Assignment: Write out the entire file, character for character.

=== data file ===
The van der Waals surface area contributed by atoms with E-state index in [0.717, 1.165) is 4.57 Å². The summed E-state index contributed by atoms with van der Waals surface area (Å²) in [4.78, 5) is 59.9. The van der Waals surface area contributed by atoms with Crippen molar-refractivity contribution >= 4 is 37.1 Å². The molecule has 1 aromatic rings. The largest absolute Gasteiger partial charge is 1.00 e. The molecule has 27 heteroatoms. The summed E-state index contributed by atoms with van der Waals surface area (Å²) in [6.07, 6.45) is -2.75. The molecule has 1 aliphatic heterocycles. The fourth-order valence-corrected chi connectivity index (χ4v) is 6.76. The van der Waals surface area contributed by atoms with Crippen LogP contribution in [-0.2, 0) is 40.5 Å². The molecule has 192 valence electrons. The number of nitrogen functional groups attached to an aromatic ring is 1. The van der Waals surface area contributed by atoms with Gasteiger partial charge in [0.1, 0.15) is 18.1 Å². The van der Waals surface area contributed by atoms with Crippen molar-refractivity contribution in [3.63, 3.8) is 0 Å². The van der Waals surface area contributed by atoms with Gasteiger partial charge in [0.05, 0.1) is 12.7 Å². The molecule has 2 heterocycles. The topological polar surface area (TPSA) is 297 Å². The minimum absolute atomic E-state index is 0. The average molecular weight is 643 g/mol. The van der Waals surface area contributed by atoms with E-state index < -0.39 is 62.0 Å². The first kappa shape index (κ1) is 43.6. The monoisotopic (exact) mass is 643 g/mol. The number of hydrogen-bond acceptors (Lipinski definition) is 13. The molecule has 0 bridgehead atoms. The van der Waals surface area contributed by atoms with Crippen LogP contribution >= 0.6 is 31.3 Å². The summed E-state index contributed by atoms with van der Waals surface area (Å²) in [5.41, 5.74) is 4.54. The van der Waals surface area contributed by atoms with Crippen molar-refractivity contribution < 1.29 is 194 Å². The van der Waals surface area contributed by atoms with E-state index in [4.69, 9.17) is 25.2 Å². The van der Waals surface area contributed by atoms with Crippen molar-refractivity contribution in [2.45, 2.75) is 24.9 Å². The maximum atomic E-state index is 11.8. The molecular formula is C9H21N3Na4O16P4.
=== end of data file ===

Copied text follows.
The van der Waals surface area contributed by atoms with E-state index in [0.717, 1.165) is 4.57 Å². The summed E-state index contributed by atoms with van der Waals surface area (Å²) in [4.78, 5) is 59.9. The van der Waals surface area contributed by atoms with Crippen molar-refractivity contribution >= 4 is 37.1 Å². The molecule has 1 aromatic rings. The largest absolute Gasteiger partial charge is 1.00 e. The molecule has 27 heteroatoms. The summed E-state index contributed by atoms with van der Waals surface area (Å²) in [6.07, 6.45) is -2.75. The molecule has 1 aliphatic heterocycles. The fourth-order valence-corrected chi connectivity index (χ4v) is 6.76. The van der Waals surface area contributed by atoms with Crippen LogP contribution in [-0.2, 0) is 40.5 Å². The molecule has 192 valence electrons. The number of nitrogen functional groups attached to an aromatic ring is 1. The van der Waals surface area contributed by atoms with Gasteiger partial charge in [0.1, 0.15) is 18.1 Å². The van der Waals surface area contributed by atoms with Crippen molar-refractivity contribution in [3.63, 3.8) is 0 Å². The van der Waals surface area contributed by atoms with Gasteiger partial charge in [0.05, 0.1) is 12.7 Å². The molecule has 2 heterocycles. The topological polar surface area (TPSA) is 297 Å². The minimum absolute atomic E-state index is 0. The average molecular weight is 643 g/mol. The van der Waals surface area contributed by atoms with E-state index < -0.39 is 62.0 Å². The first kappa shape index (κ1) is 43.6. The monoisotopic (exact) mass is 643 g/mol. The number of hydrogen-bond acceptors (Lipinski definition) is 13. The molecule has 0 bridgehead atoms. The van der Waals surface area contributed by atoms with Crippen LogP contribution >= 0.6 is 31.3 Å². The summed E-state index contributed by atoms with van der Waals surface area (Å²) in [5.41, 5.74) is 4.54. The van der Waals surface area contributed by atoms with Crippen molar-refractivity contribution < 1.29 is 194 Å². The van der Waals surface area contributed by atoms with E-state index in [4.69, 9.17) is 25.2 Å². The van der Waals surface area contributed by atoms with Crippen molar-refractivity contribution in [2.45, 2.75) is 24.9 Å². The maximum atomic E-state index is 11.8. The molecular formula is C9H21N3Na4O16P4.